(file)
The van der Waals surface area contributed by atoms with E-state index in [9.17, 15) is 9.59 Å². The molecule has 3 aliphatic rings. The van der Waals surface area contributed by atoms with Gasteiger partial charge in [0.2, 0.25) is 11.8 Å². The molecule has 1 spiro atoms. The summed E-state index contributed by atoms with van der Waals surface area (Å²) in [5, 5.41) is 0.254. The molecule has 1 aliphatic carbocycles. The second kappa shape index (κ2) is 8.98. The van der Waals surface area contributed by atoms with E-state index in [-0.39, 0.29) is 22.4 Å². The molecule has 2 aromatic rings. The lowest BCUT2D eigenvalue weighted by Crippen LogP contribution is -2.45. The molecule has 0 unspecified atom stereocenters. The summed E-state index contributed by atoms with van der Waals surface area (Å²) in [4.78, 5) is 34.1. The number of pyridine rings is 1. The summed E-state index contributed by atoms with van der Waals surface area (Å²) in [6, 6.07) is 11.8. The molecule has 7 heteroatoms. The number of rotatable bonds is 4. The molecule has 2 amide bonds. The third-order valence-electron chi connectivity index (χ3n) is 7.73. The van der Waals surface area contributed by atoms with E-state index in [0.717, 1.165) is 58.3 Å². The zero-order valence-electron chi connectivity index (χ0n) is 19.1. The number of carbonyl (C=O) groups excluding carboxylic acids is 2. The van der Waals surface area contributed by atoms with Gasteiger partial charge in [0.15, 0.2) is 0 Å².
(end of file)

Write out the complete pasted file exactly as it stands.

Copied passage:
The van der Waals surface area contributed by atoms with E-state index in [9.17, 15) is 9.59 Å². The molecule has 3 aliphatic rings. The van der Waals surface area contributed by atoms with Gasteiger partial charge in [0.2, 0.25) is 11.8 Å². The molecule has 1 spiro atoms. The summed E-state index contributed by atoms with van der Waals surface area (Å²) in [5, 5.41) is 0.254. The molecule has 1 aliphatic carbocycles. The second kappa shape index (κ2) is 8.98. The van der Waals surface area contributed by atoms with E-state index in [-0.39, 0.29) is 22.4 Å². The molecule has 2 aromatic rings. The lowest BCUT2D eigenvalue weighted by Crippen LogP contribution is -2.45. The molecule has 0 unspecified atom stereocenters. The summed E-state index contributed by atoms with van der Waals surface area (Å²) in [4.78, 5) is 34.1. The number of pyridine rings is 1. The summed E-state index contributed by atoms with van der Waals surface area (Å²) in [6, 6.07) is 11.8. The molecule has 7 heteroatoms. The number of rotatable bonds is 4. The molecule has 2 amide bonds. The third-order valence-electron chi connectivity index (χ3n) is 7.73. The van der Waals surface area contributed by atoms with E-state index in [0.717, 1.165) is 58.3 Å². The zero-order valence-electron chi connectivity index (χ0n) is 19.1. The number of carbonyl (C=O) groups excluding carboxylic acids is 2. The van der Waals surface area contributed by atoms with Gasteiger partial charge in [0.15, 0.2) is 0 Å².